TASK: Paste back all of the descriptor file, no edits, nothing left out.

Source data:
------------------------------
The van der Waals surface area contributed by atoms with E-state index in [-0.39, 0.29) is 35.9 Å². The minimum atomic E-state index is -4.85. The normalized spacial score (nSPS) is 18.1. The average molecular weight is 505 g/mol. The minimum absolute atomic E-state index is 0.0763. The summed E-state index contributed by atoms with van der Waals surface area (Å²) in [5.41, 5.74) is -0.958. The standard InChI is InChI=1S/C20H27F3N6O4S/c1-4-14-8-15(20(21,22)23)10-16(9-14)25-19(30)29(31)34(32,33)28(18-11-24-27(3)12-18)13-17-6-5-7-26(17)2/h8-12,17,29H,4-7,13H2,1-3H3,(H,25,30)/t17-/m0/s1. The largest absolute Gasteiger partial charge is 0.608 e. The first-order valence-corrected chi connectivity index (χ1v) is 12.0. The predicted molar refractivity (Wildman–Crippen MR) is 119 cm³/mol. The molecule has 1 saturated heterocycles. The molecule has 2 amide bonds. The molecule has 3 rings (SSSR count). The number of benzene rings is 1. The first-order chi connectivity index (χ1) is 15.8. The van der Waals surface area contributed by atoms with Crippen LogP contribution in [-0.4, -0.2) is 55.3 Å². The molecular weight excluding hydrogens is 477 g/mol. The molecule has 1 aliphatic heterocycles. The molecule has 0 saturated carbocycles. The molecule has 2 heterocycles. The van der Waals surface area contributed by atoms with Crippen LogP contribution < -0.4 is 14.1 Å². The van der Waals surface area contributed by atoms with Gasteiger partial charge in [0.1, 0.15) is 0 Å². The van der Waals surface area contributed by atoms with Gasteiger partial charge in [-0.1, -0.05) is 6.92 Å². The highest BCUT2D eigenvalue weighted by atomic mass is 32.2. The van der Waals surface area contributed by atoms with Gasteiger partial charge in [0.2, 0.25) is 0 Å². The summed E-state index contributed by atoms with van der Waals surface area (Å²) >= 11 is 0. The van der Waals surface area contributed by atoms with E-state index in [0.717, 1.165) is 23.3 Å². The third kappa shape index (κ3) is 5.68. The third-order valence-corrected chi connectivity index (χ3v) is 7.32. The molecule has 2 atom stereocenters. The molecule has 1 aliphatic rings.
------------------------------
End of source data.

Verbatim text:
The van der Waals surface area contributed by atoms with E-state index in [-0.39, 0.29) is 35.9 Å². The minimum atomic E-state index is -4.85. The normalized spacial score (nSPS) is 18.1. The average molecular weight is 505 g/mol. The minimum absolute atomic E-state index is 0.0763. The summed E-state index contributed by atoms with van der Waals surface area (Å²) in [5.41, 5.74) is -0.958. The standard InChI is InChI=1S/C20H27F3N6O4S/c1-4-14-8-15(20(21,22)23)10-16(9-14)25-19(30)29(31)34(32,33)28(18-11-24-27(3)12-18)13-17-6-5-7-26(17)2/h8-12,17,29H,4-7,13H2,1-3H3,(H,25,30)/t17-/m0/s1. The largest absolute Gasteiger partial charge is 0.608 e. The first-order valence-corrected chi connectivity index (χ1v) is 12.0. The predicted molar refractivity (Wildman–Crippen MR) is 119 cm³/mol. The molecule has 1 saturated heterocycles. The molecule has 2 amide bonds. The molecule has 3 rings (SSSR count). The number of benzene rings is 1. The first-order chi connectivity index (χ1) is 15.8. The van der Waals surface area contributed by atoms with Crippen LogP contribution in [-0.4, -0.2) is 55.3 Å². The molecular weight excluding hydrogens is 477 g/mol. The molecule has 1 aliphatic heterocycles. The molecule has 0 saturated carbocycles. The molecule has 2 heterocycles. The van der Waals surface area contributed by atoms with Crippen LogP contribution < -0.4 is 14.1 Å². The van der Waals surface area contributed by atoms with Gasteiger partial charge in [0.1, 0.15) is 0 Å². The van der Waals surface area contributed by atoms with Gasteiger partial charge in [-0.1, -0.05) is 6.92 Å². The highest BCUT2D eigenvalue weighted by atomic mass is 32.2. The van der Waals surface area contributed by atoms with Gasteiger partial charge in [0.2, 0.25) is 0 Å². The summed E-state index contributed by atoms with van der Waals surface area (Å²) >= 11 is 0. The van der Waals surface area contributed by atoms with E-state index in [0.717, 1.165) is 23.3 Å². The third kappa shape index (κ3) is 5.68. The third-order valence-corrected chi connectivity index (χ3v) is 7.32. The molecule has 2 atom stereocenters. The molecule has 1 aliphatic rings.